[Letter to E.T. Sturdy]
23rd August, 1896.
BLESSED AND BELOVED,
Today I received a letter from India written by Abhedananda that in all probability he had started on the 11th August by the B.I.S.N., "S.S.Mombassa". He could not get an earlier steamer; else he would have started earlier. In all probability he would be able to secure a passage on the Mombassa. The Mombassa will reach London about the 15th of September.
As you already know, Miss Müller changed the date of my visiting Deussen to the 19th September. I shall not be in London to receive Abhedananda. He is also coming without any warm clothing; but I am afraid by that time it will begin to cool in England, and he will require at least some underwear and an overcoat. You know all about these things much better than I. So kindly keep a look out for this Mombassa. I expect also another letter from him.
I am suffering from a very bad cold indeed. I hope by this time Mohin's money from the Raja has arrived to your care. If so, I do not want the money I gave him back. You may give him the whole of it.
I had some letters from Goodwin and Saradananda. They are doing well. Also one from Mrs. Bull regretting that you and I could not be corresponding members of some Society, she is founding at Cambridge. I do remember to have written to her about your and my non-acquiescence in this membership. I have not yet been able to write even a line. I had not a moment's time even to read, climbing up hill and going down dale all the time. We will have to begin the march again in a few days. Kindly give my love to Mohin and Fox when you see them next.
With love to all our friends,
26th August, 1896.
DEAR NANJUNDA RAO,
I have just now got your letter. I am on the move. I have been doing a great deal of mountain-climbing and glacier-crossing in the Alps. Now I am going to Germany. I have an invitation from Prof. Deussen to visit him at Kiel. From thence I go back to England. Possibly I will return to India this winter.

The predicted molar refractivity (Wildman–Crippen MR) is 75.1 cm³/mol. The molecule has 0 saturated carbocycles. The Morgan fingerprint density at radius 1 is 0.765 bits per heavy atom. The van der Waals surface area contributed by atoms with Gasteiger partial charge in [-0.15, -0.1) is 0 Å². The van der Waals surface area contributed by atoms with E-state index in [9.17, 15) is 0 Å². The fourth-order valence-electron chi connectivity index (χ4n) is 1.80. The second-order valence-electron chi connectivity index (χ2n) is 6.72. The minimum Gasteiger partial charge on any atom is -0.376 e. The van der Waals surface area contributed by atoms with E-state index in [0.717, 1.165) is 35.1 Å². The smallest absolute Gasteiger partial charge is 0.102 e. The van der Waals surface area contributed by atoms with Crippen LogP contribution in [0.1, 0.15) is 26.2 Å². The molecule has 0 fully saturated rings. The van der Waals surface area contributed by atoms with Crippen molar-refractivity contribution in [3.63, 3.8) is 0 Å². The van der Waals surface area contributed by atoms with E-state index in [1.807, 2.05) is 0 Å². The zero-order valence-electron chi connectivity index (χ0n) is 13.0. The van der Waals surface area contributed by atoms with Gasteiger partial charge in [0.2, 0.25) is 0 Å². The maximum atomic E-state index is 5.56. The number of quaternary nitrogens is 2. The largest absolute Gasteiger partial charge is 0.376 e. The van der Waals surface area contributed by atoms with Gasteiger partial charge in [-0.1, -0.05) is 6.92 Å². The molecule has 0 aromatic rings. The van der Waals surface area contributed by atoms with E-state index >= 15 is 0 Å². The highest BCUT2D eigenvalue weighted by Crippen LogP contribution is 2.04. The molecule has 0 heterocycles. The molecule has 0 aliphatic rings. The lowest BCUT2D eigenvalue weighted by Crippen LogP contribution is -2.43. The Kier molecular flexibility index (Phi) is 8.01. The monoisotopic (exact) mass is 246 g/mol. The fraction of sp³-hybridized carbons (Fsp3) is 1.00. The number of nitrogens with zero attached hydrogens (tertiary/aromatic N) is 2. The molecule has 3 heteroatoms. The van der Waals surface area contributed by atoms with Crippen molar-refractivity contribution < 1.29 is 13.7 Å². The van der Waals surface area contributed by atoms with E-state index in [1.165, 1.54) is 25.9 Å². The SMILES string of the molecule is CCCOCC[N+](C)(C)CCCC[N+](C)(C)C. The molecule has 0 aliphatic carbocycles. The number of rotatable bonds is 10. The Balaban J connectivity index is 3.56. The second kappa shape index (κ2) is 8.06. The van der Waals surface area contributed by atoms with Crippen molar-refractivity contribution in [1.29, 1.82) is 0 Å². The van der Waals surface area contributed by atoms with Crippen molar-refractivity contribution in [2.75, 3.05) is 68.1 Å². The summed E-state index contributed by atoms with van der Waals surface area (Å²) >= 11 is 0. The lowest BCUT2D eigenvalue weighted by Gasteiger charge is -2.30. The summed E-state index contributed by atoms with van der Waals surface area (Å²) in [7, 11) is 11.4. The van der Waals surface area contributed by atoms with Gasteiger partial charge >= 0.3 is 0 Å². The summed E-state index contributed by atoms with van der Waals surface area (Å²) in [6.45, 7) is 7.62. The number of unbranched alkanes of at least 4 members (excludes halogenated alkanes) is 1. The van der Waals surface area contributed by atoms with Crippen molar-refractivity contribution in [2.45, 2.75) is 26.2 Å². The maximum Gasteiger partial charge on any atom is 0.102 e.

What I objected to in the design for the Prabuddha Bharata was not only its tawdriness, but the crowding in of a number of figures without any purpose. A design should be simple, symbolical, and condensed. I will try to make a design for Prabuddha Bharata in London and send it over to you. ...
The work is going on beautifully, I am very glad to say. ...I will give you one advice however. All combined efforts in India sink under the weight of one iniquity—we have not yet developed strict business principles. Business is business, in the highest sense, and no friendship—or as the Hindu proverb says "eye-shame" —should be there. One should keep the clearest account of everything in one's charge—and never, never apply the funds intended for one thing to any other use whatsoever —even if one starves the next moment. This is business integrity. Next, energy unfailing. Whatever you do let that be your worship for the time. Let this paper be your God for the time, and you will succeed.
When you have succeeded in this paper, start vernacular ones on the same lines in Tamil, Telugu, Canarese, etc. We must reach the masses. The Madrasis are good, energetic, and all that, but the land of Shankaracharya has lost the spirit of renunciation, it seems.
My children must plunge into the breach, must renounce the world—then the firm foundation will be laid.
Go on bravely—never mind about designs and other details at present—"With the horse will come the reins". Work unto death—I am with you, and when I am gone, my spirit will work with you. This life comes and goes —wealth, fame, enjoyments are only of a few days. It is better, far better to die on the field of duty, preaching the truth, than to die like a worldly worm. Advance!
Yours with all love and blessings,